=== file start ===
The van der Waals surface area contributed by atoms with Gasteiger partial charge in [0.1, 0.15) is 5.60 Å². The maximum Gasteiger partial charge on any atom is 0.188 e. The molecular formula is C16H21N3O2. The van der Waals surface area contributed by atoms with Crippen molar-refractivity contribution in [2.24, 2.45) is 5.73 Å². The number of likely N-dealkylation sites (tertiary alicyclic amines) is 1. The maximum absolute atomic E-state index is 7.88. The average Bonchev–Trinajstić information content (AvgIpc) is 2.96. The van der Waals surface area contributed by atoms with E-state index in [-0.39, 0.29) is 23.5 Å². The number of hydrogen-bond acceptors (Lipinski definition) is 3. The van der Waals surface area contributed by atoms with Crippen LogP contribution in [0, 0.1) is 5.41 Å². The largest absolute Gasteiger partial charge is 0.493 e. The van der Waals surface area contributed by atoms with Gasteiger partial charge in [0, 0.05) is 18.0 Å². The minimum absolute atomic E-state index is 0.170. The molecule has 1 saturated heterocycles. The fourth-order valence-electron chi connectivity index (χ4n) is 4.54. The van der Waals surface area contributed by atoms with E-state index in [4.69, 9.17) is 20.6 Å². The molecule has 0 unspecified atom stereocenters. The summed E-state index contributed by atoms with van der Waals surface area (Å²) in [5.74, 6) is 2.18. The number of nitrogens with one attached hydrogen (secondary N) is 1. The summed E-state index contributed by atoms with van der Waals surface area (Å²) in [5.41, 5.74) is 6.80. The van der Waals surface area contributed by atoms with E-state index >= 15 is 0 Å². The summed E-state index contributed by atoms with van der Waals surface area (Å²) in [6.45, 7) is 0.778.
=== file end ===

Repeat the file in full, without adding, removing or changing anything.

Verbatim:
The van der Waals surface area contributed by atoms with Gasteiger partial charge in [0.1, 0.15) is 5.60 Å². The maximum Gasteiger partial charge on any atom is 0.188 e. The molecular formula is C16H21N3O2. The van der Waals surface area contributed by atoms with Crippen molar-refractivity contribution in [2.24, 2.45) is 5.73 Å². The number of likely N-dealkylation sites (tertiary alicyclic amines) is 1. The maximum absolute atomic E-state index is 7.88. The average Bonchev–Trinajstić information content (AvgIpc) is 2.96. The van der Waals surface area contributed by atoms with E-state index in [-0.39, 0.29) is 23.5 Å². The number of hydrogen-bond acceptors (Lipinski definition) is 3. The van der Waals surface area contributed by atoms with Crippen LogP contribution in [0, 0.1) is 5.41 Å². The largest absolute Gasteiger partial charge is 0.493 e. The van der Waals surface area contributed by atoms with Gasteiger partial charge in [0, 0.05) is 18.0 Å². The minimum absolute atomic E-state index is 0.170. The molecule has 1 saturated heterocycles. The fourth-order valence-electron chi connectivity index (χ4n) is 4.54. The van der Waals surface area contributed by atoms with E-state index in [4.69, 9.17) is 20.6 Å². The molecule has 0 unspecified atom stereocenters. The summed E-state index contributed by atoms with van der Waals surface area (Å²) in [5.74, 6) is 2.18. The number of nitrogens with one attached hydrogen (secondary N) is 1. The summed E-state index contributed by atoms with van der Waals surface area (Å²) in [5.41, 5.74) is 6.80. The van der Waals surface area contributed by atoms with E-state index >= 15 is 0 Å². The summed E-state index contributed by atoms with van der Waals surface area (Å²) in [6.45, 7) is 0.778.